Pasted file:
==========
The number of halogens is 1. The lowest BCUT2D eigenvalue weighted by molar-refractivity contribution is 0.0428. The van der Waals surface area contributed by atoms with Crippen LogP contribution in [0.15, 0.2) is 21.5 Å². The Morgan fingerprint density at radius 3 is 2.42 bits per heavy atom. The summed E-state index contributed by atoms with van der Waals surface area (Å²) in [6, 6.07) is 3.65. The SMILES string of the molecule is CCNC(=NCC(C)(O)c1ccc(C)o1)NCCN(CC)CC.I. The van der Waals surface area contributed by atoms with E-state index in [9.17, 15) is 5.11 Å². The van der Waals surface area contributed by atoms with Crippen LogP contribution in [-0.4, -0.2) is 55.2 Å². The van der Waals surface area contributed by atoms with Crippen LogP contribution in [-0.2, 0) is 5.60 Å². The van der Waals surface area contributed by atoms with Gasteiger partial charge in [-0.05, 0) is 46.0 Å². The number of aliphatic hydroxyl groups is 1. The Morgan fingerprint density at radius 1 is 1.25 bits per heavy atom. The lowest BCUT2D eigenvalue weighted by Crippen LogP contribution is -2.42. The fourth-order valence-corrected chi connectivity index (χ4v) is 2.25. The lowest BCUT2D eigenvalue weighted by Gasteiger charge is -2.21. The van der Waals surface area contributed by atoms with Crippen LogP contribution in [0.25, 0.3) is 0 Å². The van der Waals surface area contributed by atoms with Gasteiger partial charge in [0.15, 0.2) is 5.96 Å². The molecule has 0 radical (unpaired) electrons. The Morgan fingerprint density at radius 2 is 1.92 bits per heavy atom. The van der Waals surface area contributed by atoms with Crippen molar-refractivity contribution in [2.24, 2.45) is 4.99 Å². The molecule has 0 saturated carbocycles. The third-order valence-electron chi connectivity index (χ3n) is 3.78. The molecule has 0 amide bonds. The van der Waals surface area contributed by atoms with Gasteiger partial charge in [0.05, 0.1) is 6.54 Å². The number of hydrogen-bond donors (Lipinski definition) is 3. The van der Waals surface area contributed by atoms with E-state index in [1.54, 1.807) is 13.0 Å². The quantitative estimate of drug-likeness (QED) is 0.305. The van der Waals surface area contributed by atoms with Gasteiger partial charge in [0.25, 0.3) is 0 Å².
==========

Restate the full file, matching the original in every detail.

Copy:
The number of halogens is 1. The lowest BCUT2D eigenvalue weighted by molar-refractivity contribution is 0.0428. The van der Waals surface area contributed by atoms with Crippen LogP contribution in [0.15, 0.2) is 21.5 Å². The Morgan fingerprint density at radius 3 is 2.42 bits per heavy atom. The summed E-state index contributed by atoms with van der Waals surface area (Å²) in [6, 6.07) is 3.65. The SMILES string of the molecule is CCNC(=NCC(C)(O)c1ccc(C)o1)NCCN(CC)CC.I. The van der Waals surface area contributed by atoms with E-state index in [9.17, 15) is 5.11 Å². The van der Waals surface area contributed by atoms with Crippen LogP contribution in [-0.4, -0.2) is 55.2 Å². The van der Waals surface area contributed by atoms with Crippen LogP contribution in [-0.2, 0) is 5.60 Å². The van der Waals surface area contributed by atoms with Gasteiger partial charge in [-0.05, 0) is 46.0 Å². The number of aliphatic hydroxyl groups is 1. The Morgan fingerprint density at radius 1 is 1.25 bits per heavy atom. The lowest BCUT2D eigenvalue weighted by Crippen LogP contribution is -2.42. The fourth-order valence-corrected chi connectivity index (χ4v) is 2.25. The lowest BCUT2D eigenvalue weighted by Gasteiger charge is -2.21. The van der Waals surface area contributed by atoms with Crippen LogP contribution in [0.25, 0.3) is 0 Å². The van der Waals surface area contributed by atoms with Gasteiger partial charge in [0.15, 0.2) is 5.96 Å². The molecule has 0 radical (unpaired) electrons. The Morgan fingerprint density at radius 2 is 1.92 bits per heavy atom. The van der Waals surface area contributed by atoms with Crippen molar-refractivity contribution in [2.24, 2.45) is 4.99 Å². The molecule has 0 saturated carbocycles. The third-order valence-electron chi connectivity index (χ3n) is 3.78. The molecule has 0 amide bonds. The van der Waals surface area contributed by atoms with Gasteiger partial charge in [0.05, 0.1) is 6.54 Å². The number of hydrogen-bond donors (Lipinski definition) is 3. The van der Waals surface area contributed by atoms with E-state index in [1.54, 1.807) is 13.0 Å². The quantitative estimate of drug-likeness (QED) is 0.305. The van der Waals surface area contributed by atoms with Gasteiger partial charge in [0.25, 0.3) is 0 Å².